|Articles on this page with permission from GREG WANE, are taken from the Barwon Heads,Ocean Grove, and Wallington news .||Issn 13290371|
Published by Whistler Publishing
PO. Box 358, Ocean Grove
Editor Greg Wayne
Drama in the sky over Barwon Heads
On a sunny Monday afternoon in November 1959, people in Barwon Heads were going about their business unaware of the drama taking place in the sky 40,000 feet above them.
0N THE tarmac at Laverton RAAF base, Flight Lieutenant Edward Strutt lowered the cockpit seat in the Sabre Mk 32 fighter jet as he prepared for a routine flight to air test replacements of the elevator and cabin pressure seals of the jet number A94-946
At 2.40 PM he aimed the jet down the runway and in a few seconds he had the Sabre in a steep climb to 25,000 feet. He set the cabin pressure at 5 pounds per square inch (psi) and the climb was continued to 40,000 feet. He brought the jet to level flight.
Flight Lieutenant Strutt was a test pilot attached to the Royal Canadian Airforce and he had been seconded to the Aircraft Research and Development Unit of the Royal Australian Airforce (RAAF) for flight testing the new Sabre Mk32 jets. He was considered one of the best Sabre pilots in the world and was able to handle the aircraft in all type of circumstances.
A seasoned pilot by 1959 he still preferred to wear the leather flying helmet rather than the newer 'hard hats' as he referred to the flying helmets now worn by the younger pilots of the late 1950s. Flight Lieutenant Strutt had stated in his earlier reports that the hard hat exerted painful pressure on his right ear which made concentration difficult during flight.
His stubbornness in refusing to wear the hard helmet probably saved his life in the drama that was about to unfold as the jet neared the Victorian coastline above Barwon Heads. Also his preference to sit lower in the cockpit than other Sabre pilots was another contributing factor which also helped to save his life.
Strutt reduced the jet's speed to Mach .85 (about 100Okph) and he glanced at the altimeter: 40,500 feet. The time 1455 (2.55pm). Suddenly the perspex canopy slid back violently to the fully open position. Strutt felt the full effects of an explosive decompression. He was lifted from his scat, his body strained against the harness. He felt a rapid and prolonged egress of air from the lungs and his intestines.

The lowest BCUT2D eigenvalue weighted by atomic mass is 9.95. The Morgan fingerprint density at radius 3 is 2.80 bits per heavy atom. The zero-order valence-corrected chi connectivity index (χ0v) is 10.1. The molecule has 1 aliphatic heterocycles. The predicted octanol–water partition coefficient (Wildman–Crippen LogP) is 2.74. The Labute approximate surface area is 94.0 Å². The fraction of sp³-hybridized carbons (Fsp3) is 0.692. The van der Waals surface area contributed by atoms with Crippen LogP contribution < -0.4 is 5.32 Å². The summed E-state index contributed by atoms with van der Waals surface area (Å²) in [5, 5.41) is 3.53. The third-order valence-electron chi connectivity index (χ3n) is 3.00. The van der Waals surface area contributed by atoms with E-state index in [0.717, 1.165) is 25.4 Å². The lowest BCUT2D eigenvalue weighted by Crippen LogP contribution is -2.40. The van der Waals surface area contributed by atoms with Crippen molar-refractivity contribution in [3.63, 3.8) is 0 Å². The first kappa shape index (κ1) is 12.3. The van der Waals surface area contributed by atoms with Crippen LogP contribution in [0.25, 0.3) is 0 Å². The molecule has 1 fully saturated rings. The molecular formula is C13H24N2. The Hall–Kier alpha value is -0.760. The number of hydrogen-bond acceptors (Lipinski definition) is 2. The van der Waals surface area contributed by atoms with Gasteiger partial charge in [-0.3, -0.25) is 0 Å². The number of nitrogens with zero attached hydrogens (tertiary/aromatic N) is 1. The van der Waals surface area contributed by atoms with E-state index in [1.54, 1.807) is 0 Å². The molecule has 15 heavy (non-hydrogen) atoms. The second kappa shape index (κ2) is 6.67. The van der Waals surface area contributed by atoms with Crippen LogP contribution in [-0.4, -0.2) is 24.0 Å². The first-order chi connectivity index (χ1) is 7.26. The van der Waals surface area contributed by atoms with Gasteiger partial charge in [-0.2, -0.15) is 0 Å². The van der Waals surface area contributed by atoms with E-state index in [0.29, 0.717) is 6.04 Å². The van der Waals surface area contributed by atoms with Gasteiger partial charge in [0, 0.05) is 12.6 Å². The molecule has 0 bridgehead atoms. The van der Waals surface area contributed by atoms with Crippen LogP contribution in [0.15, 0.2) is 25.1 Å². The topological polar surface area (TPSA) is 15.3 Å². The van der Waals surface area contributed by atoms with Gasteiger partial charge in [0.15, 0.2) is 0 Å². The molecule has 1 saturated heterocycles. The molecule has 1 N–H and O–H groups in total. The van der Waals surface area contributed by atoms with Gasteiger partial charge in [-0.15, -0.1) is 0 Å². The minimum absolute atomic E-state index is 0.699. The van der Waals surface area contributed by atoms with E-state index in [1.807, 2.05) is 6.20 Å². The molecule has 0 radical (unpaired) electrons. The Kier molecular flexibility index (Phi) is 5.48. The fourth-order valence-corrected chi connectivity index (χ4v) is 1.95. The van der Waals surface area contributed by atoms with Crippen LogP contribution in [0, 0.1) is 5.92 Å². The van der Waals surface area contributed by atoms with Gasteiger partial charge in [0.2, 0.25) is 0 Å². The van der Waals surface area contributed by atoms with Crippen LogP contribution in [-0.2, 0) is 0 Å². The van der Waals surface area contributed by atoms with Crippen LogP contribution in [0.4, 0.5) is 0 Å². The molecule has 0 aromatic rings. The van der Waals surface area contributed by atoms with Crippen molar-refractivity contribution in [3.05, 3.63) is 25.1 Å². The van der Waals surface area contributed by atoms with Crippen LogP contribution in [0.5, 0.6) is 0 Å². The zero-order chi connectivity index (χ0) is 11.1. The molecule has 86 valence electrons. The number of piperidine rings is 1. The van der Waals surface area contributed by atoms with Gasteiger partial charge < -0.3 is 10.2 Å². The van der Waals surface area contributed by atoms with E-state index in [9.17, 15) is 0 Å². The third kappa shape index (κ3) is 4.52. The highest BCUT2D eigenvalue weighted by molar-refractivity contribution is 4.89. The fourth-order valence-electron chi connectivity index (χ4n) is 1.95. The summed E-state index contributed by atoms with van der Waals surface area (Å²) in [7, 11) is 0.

White vapour, due to rapid expansion cooling formed a sufficient quantity as to abscure the instrument panel. Strutt knew the canopy had opened and believed the entire cockpit cover had broken away from the aircraft as he sent the jet into a dive to reach lower altitudes. He selected 100% oxygen on the regulator and extended the speed brakes.
The jet reached a speed of Mach 1 (about 1220kph) during the dive which would have created a sonic explosion similar in sound to a thunderclap which.would have been heard in Barwon Heads and Ocean Grove. The sonic boom would have been powerful enough to rattle windows and shake buildings. A sonic boom occurs when an aircraft passes through the sound barrier or begins to travel faster than the, speed of sound and the cone-shaped shock wave caused by the plane touches the ground.
As the jet reached a lower altitude the canopy slid rapidly to an almost closed position, again missing the pilot's head by about two inches.
Had Strutt been sitting higher in the cockpit and had he been wearing the customary larger 'hard hat', the force with which the canopy opened in flight would have decapitated him and sent the jet into a lethal dive towards Barwon Heads.
However within a few minutes Flight Lieutenant Strutt was lining up his approach to the Laverton Air Base runway.
To this day it is not known what caused the canopy to suddenly open at 40,000 feet, but from official RAAF reports on the incident it appears it was a common fault with Sabre Jets. In three other instances Sabre Jets of the Pakistani Airforce and the Royal Canadian Airforce all experienced similar malfunctions.
Eventually the RAAF decommissioned the Sabre Jets with the arrival of the supersonic F111 jets in the next decade.
A few people in Barwon Heads peered skywards after hearing what they thought was thunder, but seeing no cloud or signs of approaching storms, continued about their business - none realising how close the the town had come to being partly destroyed by a Sabre Jet.
The Whistler acknowledges the assistance of staff at the National Archives of Austral" Canberra for providing RAAF Records and documents in relation to this incident.